President Donald Trump, no doubt owing to his “America First” economic vision, has long been a critic of the World Trade Organization and the globalism it promotes and protects.
Though it is likely beyond the president’s ability to summarily do away with the international institution that oversees global trade agreements and disputes, his administration has nonetheless battled against it.
Now, according to The New York Times, Trump will have, in essence, rendered the WTO ineffective and null as of the end of Tuesday by way of crippling the globalist body’s rules enforcement arm.
The Times explained that the Trump administration has spent the past two years effectively blocking any new appointments to a special seven-member panel that hears and rules on appeals stemming from disputes between global trading partners.
Without any new members, that panel has been whittled down to just three, the bare minimum necessary to even hear a case, much less render a ruling.
The terms of two of those three remaining members are set to expire at the end of the day on Tuesday, and given that the Trump administration has not relented in its opposition to the appointment of new members, the panel will essentially have been all but dissolved.
In The Times’ judgment, the biggest concern in all of this is that without the sort of “trade referee” provided by the WTO appeals panel, the process of resolving international trade disputes will devolve into “a free-for-all, paving the way for an outbreak of tit-for-tat tariff wars.”
Given President Trump’s propensity for using tariffs as a tool, rather than waiting around years for a globalist body of judges to weigh in, such a “free-for-all” would seemingly prove ideal for his use of tariffs as bargaining chips to improve trade relations with both allied and rival nations.
Trump and his administration have been highly critical of the WTO over the past two years and have accused it of not protecting the interests of American workers and coming down too hard on the U.S. while doing next to nothing to address obviously unfair trade practices by China.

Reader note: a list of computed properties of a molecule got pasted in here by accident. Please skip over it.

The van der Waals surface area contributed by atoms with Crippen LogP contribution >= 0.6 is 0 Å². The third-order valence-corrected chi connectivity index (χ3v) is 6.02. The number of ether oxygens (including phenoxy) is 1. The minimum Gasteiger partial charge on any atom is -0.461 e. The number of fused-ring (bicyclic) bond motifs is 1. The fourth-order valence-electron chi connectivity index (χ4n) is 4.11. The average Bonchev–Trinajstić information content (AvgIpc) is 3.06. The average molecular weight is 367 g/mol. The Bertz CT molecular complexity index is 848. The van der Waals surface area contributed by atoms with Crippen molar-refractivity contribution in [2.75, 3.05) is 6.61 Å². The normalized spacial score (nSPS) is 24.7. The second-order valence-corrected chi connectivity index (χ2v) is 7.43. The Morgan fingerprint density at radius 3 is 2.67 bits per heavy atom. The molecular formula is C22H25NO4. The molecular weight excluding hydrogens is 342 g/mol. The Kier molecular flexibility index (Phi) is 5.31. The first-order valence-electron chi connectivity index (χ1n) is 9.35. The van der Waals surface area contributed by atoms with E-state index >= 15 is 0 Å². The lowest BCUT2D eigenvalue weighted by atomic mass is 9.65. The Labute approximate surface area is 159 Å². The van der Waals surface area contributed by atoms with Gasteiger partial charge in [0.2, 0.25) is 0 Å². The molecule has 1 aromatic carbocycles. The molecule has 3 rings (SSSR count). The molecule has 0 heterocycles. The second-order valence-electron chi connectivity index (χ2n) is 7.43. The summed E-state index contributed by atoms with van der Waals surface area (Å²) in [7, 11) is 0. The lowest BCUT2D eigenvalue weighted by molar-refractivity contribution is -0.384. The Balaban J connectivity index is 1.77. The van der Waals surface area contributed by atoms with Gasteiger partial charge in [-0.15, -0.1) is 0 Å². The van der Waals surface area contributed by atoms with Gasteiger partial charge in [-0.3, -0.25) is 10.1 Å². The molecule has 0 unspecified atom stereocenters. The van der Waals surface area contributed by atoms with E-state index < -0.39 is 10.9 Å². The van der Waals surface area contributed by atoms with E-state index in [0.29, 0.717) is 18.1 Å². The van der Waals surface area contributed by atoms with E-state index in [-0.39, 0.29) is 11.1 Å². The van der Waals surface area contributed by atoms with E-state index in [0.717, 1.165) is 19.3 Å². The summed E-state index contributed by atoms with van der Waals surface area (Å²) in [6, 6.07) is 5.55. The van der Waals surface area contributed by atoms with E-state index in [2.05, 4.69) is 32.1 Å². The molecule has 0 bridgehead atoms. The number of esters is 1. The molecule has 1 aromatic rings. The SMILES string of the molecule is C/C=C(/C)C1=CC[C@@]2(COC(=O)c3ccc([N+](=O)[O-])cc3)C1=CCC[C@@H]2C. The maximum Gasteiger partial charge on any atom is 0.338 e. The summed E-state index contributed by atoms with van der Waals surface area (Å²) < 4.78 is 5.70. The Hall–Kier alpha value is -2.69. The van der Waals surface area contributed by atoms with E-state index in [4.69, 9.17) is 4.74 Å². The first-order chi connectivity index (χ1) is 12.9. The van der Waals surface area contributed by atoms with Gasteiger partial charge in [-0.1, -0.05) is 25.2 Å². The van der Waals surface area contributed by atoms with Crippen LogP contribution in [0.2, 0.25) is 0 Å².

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The administration has also criticized the fact that the WTO has continued to allow China to claim special protected status as a “developing nation” despite being the world’s second-largest economy.
The WTO has failed to respond to China’s domination of certain industries through its mix of private and state-owned enterprises and government subsidies.
While the prospect of an international “free-for-all” in trade may be frightening to those opposed to American interests, Bloomberg reported that a hasty and admittedly less-than-ideal “plan B” has been put together by the European Union in the hopes of avoiding such an outcome.
The EU plan — which right now has only the backing of Canada and Norway, though China and others have expressed interest — would create a work-around to the crippled WTO appeals panel by replicating a WTO rule to create a sort of voluntary appeals-arbitration system that would settle disputes.
That system would allow the WTO director-general to appoint former appeals panel members to serve as arbitrators. If enough nations volunteered for the system, it could potentially function in much the same way as the now diminished appeals panel.
Of course, the U.S. under Trump would be highly unlikely to voluntarily participate in such arbitration, but the EU has reportedly come up with a plan to address that potential downside as well — economic sanctions against non-participating bodies with no real way to appeal.
That would simply open up the EU and other nations to retaliatory sanctions from the U.S., which would put everybody back on square one. While the EU and China and other nations may continue to play their globalist games, America will go it alone and figure out what serves its best interests however it sees fit.
Globalists won’t like what Trump has done to the WTO at all, but those who place American interests first and are tired of being pushed around by international bodies will love it.
The president has taken yet another big step toward making the U.S. a truly independent economic powerhouse on the world stage.
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